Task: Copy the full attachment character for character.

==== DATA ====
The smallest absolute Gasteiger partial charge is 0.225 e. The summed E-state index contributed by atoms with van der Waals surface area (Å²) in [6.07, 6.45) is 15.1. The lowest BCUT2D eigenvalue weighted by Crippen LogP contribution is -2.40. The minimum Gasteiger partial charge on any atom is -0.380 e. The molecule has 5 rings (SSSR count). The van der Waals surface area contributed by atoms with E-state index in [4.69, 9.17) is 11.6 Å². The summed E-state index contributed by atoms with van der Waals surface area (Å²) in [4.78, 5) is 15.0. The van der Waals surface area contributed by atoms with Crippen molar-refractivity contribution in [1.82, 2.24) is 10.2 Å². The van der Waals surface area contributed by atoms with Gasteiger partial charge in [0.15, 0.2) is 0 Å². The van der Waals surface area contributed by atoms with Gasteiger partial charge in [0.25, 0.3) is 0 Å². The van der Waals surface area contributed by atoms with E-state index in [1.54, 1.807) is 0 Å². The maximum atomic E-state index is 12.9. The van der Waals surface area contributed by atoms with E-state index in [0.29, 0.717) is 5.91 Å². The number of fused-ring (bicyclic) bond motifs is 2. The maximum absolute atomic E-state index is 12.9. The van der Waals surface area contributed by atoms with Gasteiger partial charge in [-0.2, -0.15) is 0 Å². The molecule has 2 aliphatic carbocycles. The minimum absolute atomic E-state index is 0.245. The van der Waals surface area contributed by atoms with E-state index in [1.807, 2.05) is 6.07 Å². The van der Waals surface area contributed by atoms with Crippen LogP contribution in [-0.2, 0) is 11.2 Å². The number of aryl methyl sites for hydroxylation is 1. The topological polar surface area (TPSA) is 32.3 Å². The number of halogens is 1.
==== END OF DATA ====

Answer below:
The smallest absolute Gasteiger partial charge is 0.225 e. The summed E-state index contributed by atoms with van der Waals surface area (Å²) in [6.07, 6.45) is 15.1. The lowest BCUT2D eigenvalue weighted by Crippen LogP contribution is -2.40. The minimum Gasteiger partial charge on any atom is -0.380 e. The molecule has 5 rings (SSSR count). The van der Waals surface area contributed by atoms with E-state index in [4.69, 9.17) is 11.6 Å². The summed E-state index contributed by atoms with van der Waals surface area (Å²) in [4.78, 5) is 15.0. The van der Waals surface area contributed by atoms with Crippen molar-refractivity contribution in [1.82, 2.24) is 10.2 Å². The van der Waals surface area contributed by atoms with Gasteiger partial charge in [0.15, 0.2) is 0 Å². The van der Waals surface area contributed by atoms with Gasteiger partial charge in [0.25, 0.3) is 0 Å². The van der Waals surface area contributed by atoms with E-state index in [1.54, 1.807) is 0 Å². The maximum atomic E-state index is 12.9. The van der Waals surface area contributed by atoms with E-state index in [0.29, 0.717) is 5.91 Å². The number of fused-ring (bicyclic) bond motifs is 2. The maximum absolute atomic E-state index is 12.9. The van der Waals surface area contributed by atoms with Gasteiger partial charge in [-0.2, -0.15) is 0 Å². The molecule has 2 aliphatic carbocycles. The minimum absolute atomic E-state index is 0.245. The van der Waals surface area contributed by atoms with E-state index in [1.807, 2.05) is 6.07 Å². The van der Waals surface area contributed by atoms with Crippen LogP contribution in [-0.2, 0) is 11.2 Å². The number of aryl methyl sites for hydroxylation is 1. The topological polar surface area (TPSA) is 32.3 Å². The number of halogens is 1.